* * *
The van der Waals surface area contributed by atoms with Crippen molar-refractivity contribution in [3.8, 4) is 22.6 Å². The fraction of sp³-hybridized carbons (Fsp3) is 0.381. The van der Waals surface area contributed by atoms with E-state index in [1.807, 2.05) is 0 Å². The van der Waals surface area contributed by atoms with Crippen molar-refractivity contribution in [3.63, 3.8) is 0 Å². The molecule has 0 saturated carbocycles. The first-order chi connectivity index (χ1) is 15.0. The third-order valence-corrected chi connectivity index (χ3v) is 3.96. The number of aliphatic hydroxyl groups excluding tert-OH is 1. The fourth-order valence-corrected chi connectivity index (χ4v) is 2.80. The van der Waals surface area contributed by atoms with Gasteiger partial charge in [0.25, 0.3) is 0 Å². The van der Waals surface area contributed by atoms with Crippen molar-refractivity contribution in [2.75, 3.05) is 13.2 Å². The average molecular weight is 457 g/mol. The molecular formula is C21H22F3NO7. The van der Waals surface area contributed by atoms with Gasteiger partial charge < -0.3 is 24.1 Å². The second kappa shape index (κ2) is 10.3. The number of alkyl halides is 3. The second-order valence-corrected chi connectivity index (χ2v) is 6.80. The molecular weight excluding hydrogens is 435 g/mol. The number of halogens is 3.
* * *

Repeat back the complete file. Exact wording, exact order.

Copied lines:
The van der Waals surface area contributed by atoms with Crippen molar-refractivity contribution in [3.8, 4) is 22.6 Å². The fraction of sp³-hybridized carbons (Fsp3) is 0.381. The van der Waals surface area contributed by atoms with E-state index in [1.807, 2.05) is 0 Å². The van der Waals surface area contributed by atoms with Crippen molar-refractivity contribution in [3.63, 3.8) is 0 Å². The molecule has 0 saturated carbocycles. The first-order chi connectivity index (χ1) is 15.0. The third-order valence-corrected chi connectivity index (χ3v) is 3.96. The number of aliphatic hydroxyl groups excluding tert-OH is 1. The fourth-order valence-corrected chi connectivity index (χ4v) is 2.80. The van der Waals surface area contributed by atoms with Gasteiger partial charge in [0.25, 0.3) is 0 Å². The van der Waals surface area contributed by atoms with Crippen molar-refractivity contribution in [2.75, 3.05) is 13.2 Å². The average molecular weight is 457 g/mol. The molecular formula is C21H22F3NO7. The van der Waals surface area contributed by atoms with Gasteiger partial charge < -0.3 is 24.1 Å². The second kappa shape index (κ2) is 10.3. The number of alkyl halides is 3. The second-order valence-corrected chi connectivity index (χ2v) is 6.80. The molecular weight excluding hydrogens is 435 g/mol. The number of halogens is 3.